3. Have your child paint the hearts. Let dry.
  4. While they are painting, cut out pictures of your friends using the paper punch. Older children can do this themselves after finishing painting.
  5. Cut out the center of the paper plate.
  6. Cut out the hearts.
  7. Try and try and try to get your child from the sink to come and glue the hearts on but understand that bubbles and water are second only to Dora the Explorer and accept defeat.
  8. Glue the pictures on the middle of the hearts.
  9. Glue onto the paper plate- even if your child hasn’t staged a mutiny this step is tricky so be prepared to help a lot .
  10. I put my plastic place mat on my wreath for a few minutes to press it down, it did the trick!
  11. Let dry.
  12. Loop some ribbon around it and hang up to cherish your friends this Valentine’s Day !
Books !

“Jessica” by Kevin Henkes is a cute book for anyone who may have a child who has an imaginary friend. I think it’s more a book for adults to clue back into what these invisible people really are all about than a book for kids, although your child will like it. The story follows a little girl Ruthie and her imaginary friend Jessica. I have had children over the years tell me they can see the invisible Jessica in the pictures and I am just too old to see. As a parent I so enjoy this author’s ability to remind big people the depth and complexity of small children’s emotions and motivation. He gets it !

” Slugs In Love “ by Susan Pearson had me giggling while reading it. The story is about 2 slugs who write poetry to each other while admiring each other from afar. The book is too complex for the tiny crowd but PreK and up will appreciate the humor and it could be a great springboard for a unit on poetry . A silly but fun book about those slimy garden pests!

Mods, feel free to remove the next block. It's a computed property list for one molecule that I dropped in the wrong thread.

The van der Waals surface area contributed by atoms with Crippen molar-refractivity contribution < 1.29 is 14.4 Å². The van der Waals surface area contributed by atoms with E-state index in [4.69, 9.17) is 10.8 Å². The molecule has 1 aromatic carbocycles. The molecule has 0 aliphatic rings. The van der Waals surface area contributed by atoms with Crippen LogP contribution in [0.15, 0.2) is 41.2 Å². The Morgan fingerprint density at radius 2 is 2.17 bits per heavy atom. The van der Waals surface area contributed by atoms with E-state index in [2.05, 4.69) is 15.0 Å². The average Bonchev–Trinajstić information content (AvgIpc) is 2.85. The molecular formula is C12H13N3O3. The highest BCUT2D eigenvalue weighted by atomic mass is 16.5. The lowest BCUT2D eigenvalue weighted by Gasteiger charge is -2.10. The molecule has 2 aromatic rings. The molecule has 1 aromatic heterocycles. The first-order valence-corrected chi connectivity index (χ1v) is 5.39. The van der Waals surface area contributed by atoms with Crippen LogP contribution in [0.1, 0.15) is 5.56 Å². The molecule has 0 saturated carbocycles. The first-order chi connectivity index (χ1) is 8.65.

Recycled Christmas Tree

I love this craft, I have done it over the years with kids ranging from 3 – 13 and although he needed help and skipped the star my son (who is 2)loved it too. This is a great project when you have a wide range of abilities because it’s easily adjusted. For older kids have them add on ornaments or a Christmas message cut from the catalog’s text.

  1. You will need a brown grocery bag, some catalogs you are trying not to order things from, scissors, glue and a marker.
  2. Start looking through the catalog for green things, you want them to vary, it’s what makes the collage so cool. Cut them out. I have done this with 4&5 year olds and I would rip out pages that had green on them before starting the activity, and they would cut out the actual picture. Older kids can search for the pages themselves. Toddlers will may get very frustrated very fast, so do this step for them, or be prepared to do it with them.
  3. Draw or have your child draw the outline of a Christmas tree.
  4. Have your child color the tree- skip this step with kids that will be able to cover the whole tree, this fills in the gaps well with the little guys though, and they have fun!
  5. Grab that glue, no need to be exact !
  6. Start putting the cut out green pieces on the tree. Show little ones that you want the green side facing out, but if they object, I would let it be. If you are using this as a color lesson just label the color that is showing saying something like ” Oh wow your tree is purple”.
  7. Keep adding glue,and pieces of catalog. Don’t worry if all the corners are glued down, they will roll up and give the tree some texture. If you have a toddler help them with this step, once my son saw that I was popping the catalog cut pieces on anywhere he started adding one after another.Also the lines are just guides , if your collage goes over it that’s fine , you will cut it out in a later step. Let dry.
  8. These next steps I did myself, at this point my son has had enough and was off to play. Draw a star in the corner.Find gold and yellow pictures in your catalog and cut out.Glue onto the star shape. Let dry
  9. Cut both the tree and the star out .
  10. Glue the star on the top of the tree and voila!